For the earliest version of KREA Realtime, we discovered it at a KREA Dinner. KREA Dinners are cozy events at our place where we bring artists, engineers, and people who we think would be great if they knew each other. For one of them, Victor built a prototype using real-time from a paper that had been released 24 hours before and we connected it to a webcam. When we saw how people were paying more attention to the camera than the guests, we thought it would be cool to ship that as a tool

We did a tweet showing what the KREA Realtime tool would look like (it was running on localhost). People thought it was already available and started subscribing just because they thought they’d get priority access. In less than a day, we made $10,000 in subscriptions. That’s when we thought: “okay, creatives want this”.

How do you ship so fast? And how do you keep up with the latest in the real-time / inference field when things change every day?

We are enthralled about what we do and we work indefatigably.

What are some of the major challenges you’ve faced so far? 

A previous challenge I had was learning to unfold the part of me filled with pain and realizing that “the struggle” is a necessary (yet not sufficient!) condition for building something great. I now believe in a mix of asceticism and Epictetism.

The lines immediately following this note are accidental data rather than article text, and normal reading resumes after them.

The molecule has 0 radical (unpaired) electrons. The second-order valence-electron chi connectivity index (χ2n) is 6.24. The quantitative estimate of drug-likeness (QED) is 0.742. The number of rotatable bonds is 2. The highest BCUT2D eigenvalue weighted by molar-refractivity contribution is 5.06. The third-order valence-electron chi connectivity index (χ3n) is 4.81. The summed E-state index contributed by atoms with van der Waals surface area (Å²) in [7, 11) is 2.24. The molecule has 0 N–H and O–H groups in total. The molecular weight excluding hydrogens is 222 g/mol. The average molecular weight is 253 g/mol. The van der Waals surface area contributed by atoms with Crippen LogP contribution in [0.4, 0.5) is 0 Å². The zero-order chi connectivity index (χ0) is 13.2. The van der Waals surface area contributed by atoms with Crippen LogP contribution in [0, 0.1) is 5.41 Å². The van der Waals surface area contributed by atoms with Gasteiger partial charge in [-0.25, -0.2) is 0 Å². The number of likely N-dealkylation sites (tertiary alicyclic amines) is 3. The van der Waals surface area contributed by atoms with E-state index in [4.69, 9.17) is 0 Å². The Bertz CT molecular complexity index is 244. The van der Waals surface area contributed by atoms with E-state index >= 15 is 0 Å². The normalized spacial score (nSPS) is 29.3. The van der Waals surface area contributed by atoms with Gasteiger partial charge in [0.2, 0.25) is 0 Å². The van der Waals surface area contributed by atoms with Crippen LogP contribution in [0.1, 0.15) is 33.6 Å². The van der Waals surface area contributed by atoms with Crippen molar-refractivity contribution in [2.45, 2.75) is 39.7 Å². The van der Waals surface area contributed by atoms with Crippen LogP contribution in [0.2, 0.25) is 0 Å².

My current challenge is rediscovering how my brain works and how I can best put it to use for KREA—all without swimming against the current or flow of what’s best for humanity, that’d be a waste of my time and everyone involved at KREA.

This means prioritizing two things:

  1. Finding my strengths and weaknesses. After that, I will multiply my strengths and surround myself with people who can compensate for what I am not the best in the world.

  2. Balancing vital struggle and gratuitous pain. If done well, this means the difference between pushing someone to do their life’s work and exploiting them; I always practice this power struggle with myself first.

What’s the hardest technical challenge around building KREA? 

Integrating art, science, and engineering while delivering shareholder value, and fulfilling my fiduciary duty—all while being morally and ethically responsible—has to be one of the hardest things I’ve ever done in my life.

Now, from a strictly engineering point of view, I’d say… everything. It’s hard for me to pinpoint a single thing; I hold everyone who joins in an extremely high bar. From crafting polished UIs, repelling cruft at the programming interface level to accelerate shipping speed, a reliable and observable infrastructure… all the way to having excellent controllable AI models (we just started thinking about the future research team at KREA).